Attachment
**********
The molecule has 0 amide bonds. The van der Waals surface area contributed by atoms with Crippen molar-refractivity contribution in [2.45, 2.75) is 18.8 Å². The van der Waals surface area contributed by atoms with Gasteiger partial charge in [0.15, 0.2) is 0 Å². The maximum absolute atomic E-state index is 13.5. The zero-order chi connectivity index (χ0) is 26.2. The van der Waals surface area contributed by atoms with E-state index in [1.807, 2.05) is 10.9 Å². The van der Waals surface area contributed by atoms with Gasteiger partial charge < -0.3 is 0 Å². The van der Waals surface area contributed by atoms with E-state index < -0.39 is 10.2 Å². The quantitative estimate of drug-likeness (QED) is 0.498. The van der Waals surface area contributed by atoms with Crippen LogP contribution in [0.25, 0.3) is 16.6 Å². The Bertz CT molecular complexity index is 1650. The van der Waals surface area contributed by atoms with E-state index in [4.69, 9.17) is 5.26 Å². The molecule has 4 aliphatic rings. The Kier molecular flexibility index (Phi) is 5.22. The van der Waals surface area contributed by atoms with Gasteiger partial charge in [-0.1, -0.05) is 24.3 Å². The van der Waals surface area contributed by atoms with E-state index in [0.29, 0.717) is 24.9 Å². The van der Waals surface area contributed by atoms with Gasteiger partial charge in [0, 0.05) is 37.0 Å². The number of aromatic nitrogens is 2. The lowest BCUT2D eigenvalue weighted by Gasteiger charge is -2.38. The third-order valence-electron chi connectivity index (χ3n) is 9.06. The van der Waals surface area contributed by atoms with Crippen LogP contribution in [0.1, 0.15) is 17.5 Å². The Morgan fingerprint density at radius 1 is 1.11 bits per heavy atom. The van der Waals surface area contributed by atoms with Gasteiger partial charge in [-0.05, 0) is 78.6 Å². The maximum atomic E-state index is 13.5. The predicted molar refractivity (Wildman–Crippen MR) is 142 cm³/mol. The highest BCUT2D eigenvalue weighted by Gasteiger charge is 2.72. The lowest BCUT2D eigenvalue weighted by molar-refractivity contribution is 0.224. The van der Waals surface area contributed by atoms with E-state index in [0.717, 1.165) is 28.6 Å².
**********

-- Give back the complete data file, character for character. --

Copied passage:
The molecule has 0 amide bonds. The van der Waals surface area contributed by atoms with Crippen molar-refractivity contribution in [2.45, 2.75) is 18.8 Å². The van der Waals surface area contributed by atoms with Gasteiger partial charge in [0.15, 0.2) is 0 Å². The maximum absolute atomic E-state index is 13.5. The zero-order chi connectivity index (χ0) is 26.2. The van der Waals surface area contributed by atoms with E-state index in [1.807, 2.05) is 10.9 Å². The van der Waals surface area contributed by atoms with Gasteiger partial charge < -0.3 is 0 Å². The van der Waals surface area contributed by atoms with E-state index < -0.39 is 10.2 Å². The quantitative estimate of drug-likeness (QED) is 0.498. The van der Waals surface area contributed by atoms with Crippen LogP contribution in [0.25, 0.3) is 16.6 Å². The Bertz CT molecular complexity index is 1650. The van der Waals surface area contributed by atoms with E-state index in [4.69, 9.17) is 5.26 Å². The molecule has 4 aliphatic rings. The Kier molecular flexibility index (Phi) is 5.22. The van der Waals surface area contributed by atoms with Gasteiger partial charge in [-0.1, -0.05) is 24.3 Å². The van der Waals surface area contributed by atoms with E-state index in [0.29, 0.717) is 24.9 Å². The van der Waals surface area contributed by atoms with Gasteiger partial charge in [0, 0.05) is 37.0 Å². The number of aromatic nitrogens is 2. The lowest BCUT2D eigenvalue weighted by Gasteiger charge is -2.38. The third-order valence-electron chi connectivity index (χ3n) is 9.06. The van der Waals surface area contributed by atoms with Crippen LogP contribution in [0.1, 0.15) is 17.5 Å². The Morgan fingerprint density at radius 1 is 1.11 bits per heavy atom. The van der Waals surface area contributed by atoms with Gasteiger partial charge in [-0.05, 0) is 78.6 Å². The maximum atomic E-state index is 13.5. The predicted molar refractivity (Wildman–Crippen MR) is 142 cm³/mol. The highest BCUT2D eigenvalue weighted by Gasteiger charge is 2.72. The lowest BCUT2D eigenvalue weighted by molar-refractivity contribution is 0.224. The van der Waals surface area contributed by atoms with E-state index in [0.717, 1.165) is 28.6 Å².